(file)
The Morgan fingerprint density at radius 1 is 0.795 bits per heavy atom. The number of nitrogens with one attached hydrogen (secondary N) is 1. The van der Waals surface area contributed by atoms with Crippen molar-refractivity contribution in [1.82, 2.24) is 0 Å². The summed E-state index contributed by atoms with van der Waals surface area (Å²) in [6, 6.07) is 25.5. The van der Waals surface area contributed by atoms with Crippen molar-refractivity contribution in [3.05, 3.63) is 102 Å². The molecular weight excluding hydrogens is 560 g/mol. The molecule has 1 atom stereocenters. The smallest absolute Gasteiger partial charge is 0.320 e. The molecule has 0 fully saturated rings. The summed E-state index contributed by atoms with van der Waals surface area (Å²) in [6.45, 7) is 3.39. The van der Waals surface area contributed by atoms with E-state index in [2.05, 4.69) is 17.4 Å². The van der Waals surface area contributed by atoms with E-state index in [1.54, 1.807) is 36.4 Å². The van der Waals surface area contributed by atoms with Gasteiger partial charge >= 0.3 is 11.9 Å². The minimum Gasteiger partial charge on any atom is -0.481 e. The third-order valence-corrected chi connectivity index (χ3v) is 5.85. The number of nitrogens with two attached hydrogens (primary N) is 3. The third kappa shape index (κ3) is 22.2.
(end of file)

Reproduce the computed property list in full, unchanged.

The Morgan fingerprint density at radius 1 is 0.795 bits per heavy atom. The number of nitrogens with one attached hydrogen (secondary N) is 1. The van der Waals surface area contributed by atoms with Crippen molar-refractivity contribution in [1.82, 2.24) is 0 Å². The summed E-state index contributed by atoms with van der Waals surface area (Å²) in [6, 6.07) is 25.5. The van der Waals surface area contributed by atoms with Crippen molar-refractivity contribution in [3.05, 3.63) is 102 Å². The molecular weight excluding hydrogens is 560 g/mol. The molecule has 1 atom stereocenters. The smallest absolute Gasteiger partial charge is 0.320 e. The molecule has 0 fully saturated rings. The summed E-state index contributed by atoms with van der Waals surface area (Å²) in [6.45, 7) is 3.39. The van der Waals surface area contributed by atoms with E-state index in [2.05, 4.69) is 17.4 Å². The van der Waals surface area contributed by atoms with E-state index in [1.54, 1.807) is 36.4 Å². The van der Waals surface area contributed by atoms with Gasteiger partial charge >= 0.3 is 11.9 Å². The minimum Gasteiger partial charge on any atom is -0.481 e. The third-order valence-corrected chi connectivity index (χ3v) is 5.85. The number of nitrogens with two attached hydrogens (primary N) is 3. The third kappa shape index (κ3) is 22.2.